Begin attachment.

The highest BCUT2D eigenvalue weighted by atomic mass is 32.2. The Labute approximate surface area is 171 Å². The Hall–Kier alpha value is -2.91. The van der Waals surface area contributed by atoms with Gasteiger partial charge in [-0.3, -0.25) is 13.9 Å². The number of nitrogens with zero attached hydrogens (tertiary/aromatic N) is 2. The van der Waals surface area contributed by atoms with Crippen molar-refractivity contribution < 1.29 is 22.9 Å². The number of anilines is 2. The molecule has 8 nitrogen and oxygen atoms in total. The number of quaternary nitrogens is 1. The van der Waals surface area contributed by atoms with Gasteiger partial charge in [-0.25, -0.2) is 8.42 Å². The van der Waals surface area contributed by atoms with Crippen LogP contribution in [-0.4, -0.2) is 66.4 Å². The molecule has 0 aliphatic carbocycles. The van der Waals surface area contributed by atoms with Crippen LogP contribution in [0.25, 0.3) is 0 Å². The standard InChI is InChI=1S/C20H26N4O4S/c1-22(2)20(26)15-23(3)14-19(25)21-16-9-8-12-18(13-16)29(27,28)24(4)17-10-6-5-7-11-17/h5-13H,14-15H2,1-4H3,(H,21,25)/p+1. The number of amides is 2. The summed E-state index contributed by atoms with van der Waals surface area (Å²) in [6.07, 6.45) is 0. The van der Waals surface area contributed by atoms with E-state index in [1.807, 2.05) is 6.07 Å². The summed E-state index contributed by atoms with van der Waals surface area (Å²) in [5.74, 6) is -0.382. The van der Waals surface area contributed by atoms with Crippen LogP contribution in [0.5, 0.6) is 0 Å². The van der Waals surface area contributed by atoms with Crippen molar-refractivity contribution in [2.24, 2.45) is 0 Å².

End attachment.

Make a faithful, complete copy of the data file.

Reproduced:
The highest BCUT2D eigenvalue weighted by atomic mass is 32.2. The Labute approximate surface area is 171 Å². The Hall–Kier alpha value is -2.91. The van der Waals surface area contributed by atoms with Gasteiger partial charge in [-0.3, -0.25) is 13.9 Å². The number of nitrogens with zero attached hydrogens (tertiary/aromatic N) is 2. The van der Waals surface area contributed by atoms with Crippen molar-refractivity contribution < 1.29 is 22.9 Å². The number of anilines is 2. The molecule has 8 nitrogen and oxygen atoms in total. The number of quaternary nitrogens is 1. The van der Waals surface area contributed by atoms with Gasteiger partial charge in [-0.25, -0.2) is 8.42 Å². The van der Waals surface area contributed by atoms with Crippen LogP contribution in [-0.4, -0.2) is 66.4 Å². The molecule has 0 aliphatic carbocycles. The van der Waals surface area contributed by atoms with Crippen LogP contribution in [0.25, 0.3) is 0 Å². The standard InChI is InChI=1S/C20H26N4O4S/c1-22(2)20(26)15-23(3)14-19(25)21-16-9-8-12-18(13-16)29(27,28)24(4)17-10-6-5-7-11-17/h5-13H,14-15H2,1-4H3,(H,21,25)/p+1. The number of amides is 2. The summed E-state index contributed by atoms with van der Waals surface area (Å²) in [6.07, 6.45) is 0. The van der Waals surface area contributed by atoms with E-state index in [1.807, 2.05) is 6.07 Å². The summed E-state index contributed by atoms with van der Waals surface area (Å²) in [5.74, 6) is -0.382. The van der Waals surface area contributed by atoms with Crippen LogP contribution in [0.5, 0.6) is 0 Å². The van der Waals surface area contributed by atoms with Crippen molar-refractivity contribution in [2.24, 2.45) is 0 Å².